But it took some time for Volta to build his stations and thus his inventory network.
Volta has grown from 125 charging stations in 2016 to over 2,500 stations today. When Volta started, it only offered a static view. Now, each charging station is equipped with two digital screens and has 100% inventory available programmatically.
Even with the sales side of his home in order, however, Volta had to wait for the buying side to mature and settle for new standards of accountability before his ad platform opportunities could mature.
Although Volta Media, as Volta’s advertising division is called, does not disclose its ad revenue, it all falls into the Digital Out-of-home (DOOH) category since it is fully programmatic.
“Programmatic is of great help because the biggest pushback we’d get at first – and still get – is on a massive scale,” Schott said.
Volta may have thousands of screens across the country, but the largest DOOH media companies have thousands of screens in one big city.
“What programmatic allows buyers to do is seamlessly incorporate Volta into the story to reach the right audience, without Volta having to bear the burden of the scales,” he said.
To date, Volta’s advertising activity has primarily focused on obvious endemic brands, such as car manufacturers, any company that touches electric vehicles, or brands with a message about sustainability.
Does this make sense. After all, Volta is an electric vehicle charging station company. But to reach its next stage of growth, Volta Media needs to expand into new categories.
Some performance marketers, such as Uber and Postmates, have had success with Volta, said Brittany Eckett, director of investment for WPP Kinetic-owned OOH agency.
Electric vehicle or sustainability brands get a “halo” effect from associating with EV charging station inventory, he said, but more advanced brands with their own apps see DOOH ads as a performance channel. A QR code that appears on a screen while someone is loading their car, for example, could be used to instantly zip that person to an app download page.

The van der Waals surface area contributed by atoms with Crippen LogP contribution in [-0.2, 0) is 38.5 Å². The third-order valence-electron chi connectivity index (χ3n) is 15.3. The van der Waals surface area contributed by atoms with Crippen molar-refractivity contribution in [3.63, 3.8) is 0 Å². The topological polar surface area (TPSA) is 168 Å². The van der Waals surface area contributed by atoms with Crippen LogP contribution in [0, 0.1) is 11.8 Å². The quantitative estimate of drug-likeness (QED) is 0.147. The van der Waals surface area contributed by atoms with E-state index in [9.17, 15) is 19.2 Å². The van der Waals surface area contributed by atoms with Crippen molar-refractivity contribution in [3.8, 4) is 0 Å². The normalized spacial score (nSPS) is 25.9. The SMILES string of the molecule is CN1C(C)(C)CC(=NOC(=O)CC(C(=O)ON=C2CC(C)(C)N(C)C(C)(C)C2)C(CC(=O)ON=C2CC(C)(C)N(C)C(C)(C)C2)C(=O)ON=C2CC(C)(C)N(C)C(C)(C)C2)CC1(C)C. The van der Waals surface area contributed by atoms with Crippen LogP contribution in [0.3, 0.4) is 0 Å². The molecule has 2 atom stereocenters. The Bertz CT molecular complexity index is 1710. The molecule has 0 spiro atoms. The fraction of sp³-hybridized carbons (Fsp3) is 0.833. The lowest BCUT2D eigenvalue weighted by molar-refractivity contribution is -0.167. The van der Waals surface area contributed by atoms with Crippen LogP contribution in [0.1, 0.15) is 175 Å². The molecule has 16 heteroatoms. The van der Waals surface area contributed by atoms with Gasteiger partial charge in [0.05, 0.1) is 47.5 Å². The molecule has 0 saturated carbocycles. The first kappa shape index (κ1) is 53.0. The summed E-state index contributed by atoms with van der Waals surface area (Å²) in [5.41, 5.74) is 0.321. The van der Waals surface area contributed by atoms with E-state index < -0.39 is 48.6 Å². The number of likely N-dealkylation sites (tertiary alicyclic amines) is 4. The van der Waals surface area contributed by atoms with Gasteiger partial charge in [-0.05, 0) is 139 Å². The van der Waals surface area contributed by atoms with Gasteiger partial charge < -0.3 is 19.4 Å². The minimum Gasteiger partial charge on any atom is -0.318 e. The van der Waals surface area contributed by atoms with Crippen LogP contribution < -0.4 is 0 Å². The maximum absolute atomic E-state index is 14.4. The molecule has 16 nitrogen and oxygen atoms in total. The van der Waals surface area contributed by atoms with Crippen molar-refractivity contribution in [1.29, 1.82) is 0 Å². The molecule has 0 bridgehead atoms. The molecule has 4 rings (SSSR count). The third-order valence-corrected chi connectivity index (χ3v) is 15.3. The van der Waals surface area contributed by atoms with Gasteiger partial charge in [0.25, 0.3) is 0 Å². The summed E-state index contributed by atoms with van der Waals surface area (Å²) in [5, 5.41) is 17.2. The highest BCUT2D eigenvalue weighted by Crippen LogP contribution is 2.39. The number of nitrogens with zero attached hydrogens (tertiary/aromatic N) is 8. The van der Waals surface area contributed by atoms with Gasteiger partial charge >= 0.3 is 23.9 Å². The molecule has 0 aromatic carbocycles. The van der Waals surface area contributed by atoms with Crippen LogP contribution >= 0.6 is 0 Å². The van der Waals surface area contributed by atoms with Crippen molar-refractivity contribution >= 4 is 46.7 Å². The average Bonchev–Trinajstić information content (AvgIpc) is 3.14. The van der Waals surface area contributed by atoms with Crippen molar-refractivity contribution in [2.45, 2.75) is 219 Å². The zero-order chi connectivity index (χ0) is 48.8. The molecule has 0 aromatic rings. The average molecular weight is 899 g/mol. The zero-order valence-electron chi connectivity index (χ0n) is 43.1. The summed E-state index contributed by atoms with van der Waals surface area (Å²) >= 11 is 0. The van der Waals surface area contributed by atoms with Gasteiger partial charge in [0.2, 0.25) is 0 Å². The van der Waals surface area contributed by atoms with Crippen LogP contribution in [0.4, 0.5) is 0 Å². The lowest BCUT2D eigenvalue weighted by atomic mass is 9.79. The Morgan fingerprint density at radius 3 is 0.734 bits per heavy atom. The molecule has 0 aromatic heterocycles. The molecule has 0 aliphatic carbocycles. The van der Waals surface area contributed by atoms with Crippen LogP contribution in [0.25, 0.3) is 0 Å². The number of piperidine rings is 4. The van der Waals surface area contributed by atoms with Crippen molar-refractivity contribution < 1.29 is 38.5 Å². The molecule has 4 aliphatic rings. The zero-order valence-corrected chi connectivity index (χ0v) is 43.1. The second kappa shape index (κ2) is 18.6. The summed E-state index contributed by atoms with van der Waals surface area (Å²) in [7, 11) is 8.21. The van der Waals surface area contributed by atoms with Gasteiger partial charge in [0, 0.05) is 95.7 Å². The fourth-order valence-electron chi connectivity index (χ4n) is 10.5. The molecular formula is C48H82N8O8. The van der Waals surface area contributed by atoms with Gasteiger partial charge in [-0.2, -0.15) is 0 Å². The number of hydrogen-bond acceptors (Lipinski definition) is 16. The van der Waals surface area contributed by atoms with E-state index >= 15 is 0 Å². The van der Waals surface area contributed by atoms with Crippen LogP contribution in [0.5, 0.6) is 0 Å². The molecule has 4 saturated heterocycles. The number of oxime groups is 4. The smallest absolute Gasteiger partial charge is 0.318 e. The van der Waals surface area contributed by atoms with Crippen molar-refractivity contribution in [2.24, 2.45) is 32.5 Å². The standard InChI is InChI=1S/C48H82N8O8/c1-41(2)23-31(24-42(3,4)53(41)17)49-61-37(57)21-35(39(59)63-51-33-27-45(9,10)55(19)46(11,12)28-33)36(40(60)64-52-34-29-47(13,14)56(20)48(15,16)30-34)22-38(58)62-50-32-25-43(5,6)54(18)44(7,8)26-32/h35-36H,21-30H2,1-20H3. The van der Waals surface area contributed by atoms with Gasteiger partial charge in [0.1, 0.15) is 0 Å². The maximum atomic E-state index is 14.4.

Another exciting creative opportunity comes from the food, beverage and home brands found in grocery stores or gas stations, Eckett said. Many Volta charging stations are located right outside the shops. The company has partnerships with numerous property owners, including Kohl’s, Stop & Shop, and Giant Foods.
A CPG brand may use QR codes or email-based offers that provide a coupon for products transported to a nearby location.
Last month, Volta unveiled its first retail multimedia product, taking a step forward in advertising for the CPG, grocery and convenience store brand. Volta can now offer inventory that appears only on screens in specific parking lots or near other properties owned by drugstores, pharmacies and related stores. Ads can also be geolocated to appear on Volta screens near stores known to carry a particular product.
“I believe the CPG will be on par with automotive in terms of endemic categories,” said Schott.
With sufficient scale around specific stores, Volta can partner with retail data companies such as Catalina or Quotient to attribute incremental sales to DOOH campaigns.
“The way to win at CPG is to measure high exposure to incremental buying and selling,” he said.
Earlier this week, Volta announced its first retail attribution partnership with Catalina.
But although Volta is honing its field to CPG brands, it also has an attractive offering for reseller customers. These relationships are critical because shops and property owners are the ones who agree to install Volta stations in their parking lots.
Volta now offers its retail partners a portion of its inventory to extend the reach of a store’s programmatic platform, now that most major grocery chains also operate their own advertising platform.
“This is a conversation we have at the tip of our spear,” Schott said. “It’s not just the electric vehicle conversation that we’re contributing a valuable and differentiated screen to the retail media network car that’s already rolling their way.”